Holocaust education is sacrosanct in the “Never Again!” arsenal among both Jews and non-Jews and across the political spectrum. Per a 2018 survey, 93% of U.S. adults want it taught in schools and 80% say “it is important to keep teaching about the Holocaust so it does not happen again.”
Although I am Jewish, knowledgeable about the Holocaust, viscerally concerned that it “not happen again,” and also not without a personal connection to survivors, I hold the minority opinion. Before making my case, let me first try to buttress the outlier view by name-dropping some Holocaust scholars and Jewish thinkers who have reservations as well: The late Lucy Dawidowicz in her 1990 article How They Teach the Holocaust provides an alarming critique of the methodology and materials used in schools; Ruth Wisse, in her recent article The Dark Side of Holocaust Education slams both the practice and the principle; Holocaust author Rosie Whitehouse speaks of fruitless decades of compulsory Holocaust education in The Failure of Holocaust Education in Britain; Hillel Goldberg, Executive Editor of Intermountain Jewish News ends his recent article Teaching the Holocaust – excruciating pitfalls with the question, “Is no Holocaust education better than distorted Holocaust education?”; David Fleshler explores its counterproductive effects in Does Education Fuel Antisemitism?; and finally, Bruce Abramson and Jeff Ballabon in the recent Making Holocaust Education About Jews and Antisemites write, “both dominant approaches to Holocaust education—teaching about Nazis as unique and teaching about the Final Solution as generic—invite abuses that, with ghastly irony, have become central weapons in the arsenal of contemporary antisemitism.”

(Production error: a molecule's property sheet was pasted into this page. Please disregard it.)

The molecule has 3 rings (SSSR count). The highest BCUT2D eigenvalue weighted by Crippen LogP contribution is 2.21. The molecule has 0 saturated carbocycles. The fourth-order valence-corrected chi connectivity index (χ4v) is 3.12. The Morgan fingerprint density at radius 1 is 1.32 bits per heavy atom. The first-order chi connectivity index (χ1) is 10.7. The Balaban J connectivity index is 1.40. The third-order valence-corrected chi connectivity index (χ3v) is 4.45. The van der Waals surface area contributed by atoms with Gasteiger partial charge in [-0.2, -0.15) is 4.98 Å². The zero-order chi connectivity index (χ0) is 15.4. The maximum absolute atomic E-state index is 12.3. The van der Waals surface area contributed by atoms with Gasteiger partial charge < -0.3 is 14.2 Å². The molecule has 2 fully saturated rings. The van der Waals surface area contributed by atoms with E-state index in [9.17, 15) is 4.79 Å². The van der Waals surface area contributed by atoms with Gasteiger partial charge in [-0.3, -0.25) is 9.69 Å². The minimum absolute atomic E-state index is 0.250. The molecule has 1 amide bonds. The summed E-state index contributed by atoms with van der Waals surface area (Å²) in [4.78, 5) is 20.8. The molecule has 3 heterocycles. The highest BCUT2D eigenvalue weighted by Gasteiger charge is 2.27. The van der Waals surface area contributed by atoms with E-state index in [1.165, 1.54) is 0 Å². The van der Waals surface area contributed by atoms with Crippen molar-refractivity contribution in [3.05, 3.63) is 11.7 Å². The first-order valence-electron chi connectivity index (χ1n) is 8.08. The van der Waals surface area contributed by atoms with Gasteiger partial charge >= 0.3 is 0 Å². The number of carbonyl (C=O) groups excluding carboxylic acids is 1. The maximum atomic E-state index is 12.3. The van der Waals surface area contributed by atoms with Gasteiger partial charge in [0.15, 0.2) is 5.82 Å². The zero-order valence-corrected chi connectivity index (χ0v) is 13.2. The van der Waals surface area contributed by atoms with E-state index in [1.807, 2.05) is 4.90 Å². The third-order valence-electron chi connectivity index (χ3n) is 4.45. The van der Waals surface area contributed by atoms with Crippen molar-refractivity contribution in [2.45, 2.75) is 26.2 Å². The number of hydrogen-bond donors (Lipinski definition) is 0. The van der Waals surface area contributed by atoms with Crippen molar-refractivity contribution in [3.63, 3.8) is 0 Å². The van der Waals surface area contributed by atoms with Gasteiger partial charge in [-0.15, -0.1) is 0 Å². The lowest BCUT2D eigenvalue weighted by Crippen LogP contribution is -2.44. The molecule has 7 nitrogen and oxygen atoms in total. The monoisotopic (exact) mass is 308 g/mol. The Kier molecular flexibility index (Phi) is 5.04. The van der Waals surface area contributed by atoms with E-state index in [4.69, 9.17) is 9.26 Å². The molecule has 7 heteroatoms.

To be clear, my skepticism is aimed only at specially focused Holocaust studies, which now can be found across the globe and increasingly by mandate. It goes without saying that the Holocaust belongs in any curriculum covering genocides or World War II, and that it demands eternal remembrance.
At the top level, I question the premise that deploying more Holocaust education will help stem rising antisemitism. The crucial lessons of the Holocaust should be obvious from the rudimentary knowledge millions already possess: that “Jews are a minority” and that “a lot of Jews were killed not long ago.” From this alone, one can deduce that “the Jews” aren’t powerful; that even a people who look “privileged” can be vulnerable; that Israeli Jews may have self-protective reasons for wanting to govern themselves; and that to believe that Jewish Holocaust pain is faked but that Palestinian “Nakba” pain is real is inconsistent. Yet none of these insights have taken hold. As Einstein noted,
antisemitism is irrational and therefore can’t be impacted by reason. To think that forcing teenagers to memorize names of concentration camps will undo the kind of deep-seated hatred that drove this genocide in the first place is overambitious. Moreover, many antisemitic acts are committed by neo-Nazis; meaning, they already know all about the Holocaust. That’s how they know to shout “Jews to the gas!” at sporting events or to spray swastikas on synagogue walls. It is a tall order if schools think they can reform these offenders, especially given the disinformation on the Internet. Or if decent students are expected to take on such thugs in any kind of consequential way, this is an even taller order.
In fact, the goal of cultivating “individual responsibility” as a means of thwarting genocide is another questionable premise of Holocaust education. Both Dawidowicz and Wisse astutely point out that mass lethal antisemitism has above all a political and governmental aspect. Dawidowicz, who reviewed 25 U.S. curricula in 1990, observed:
Most curricula focus on individual attitudes, beliefs, and opinions rather than their embodiment in public policy and law. This approach conceives of prejudice as a psychological or mental-health problem…Yet antisemitism as public policy is an essential aspect of what the Holocaust was about.
And Wisse states: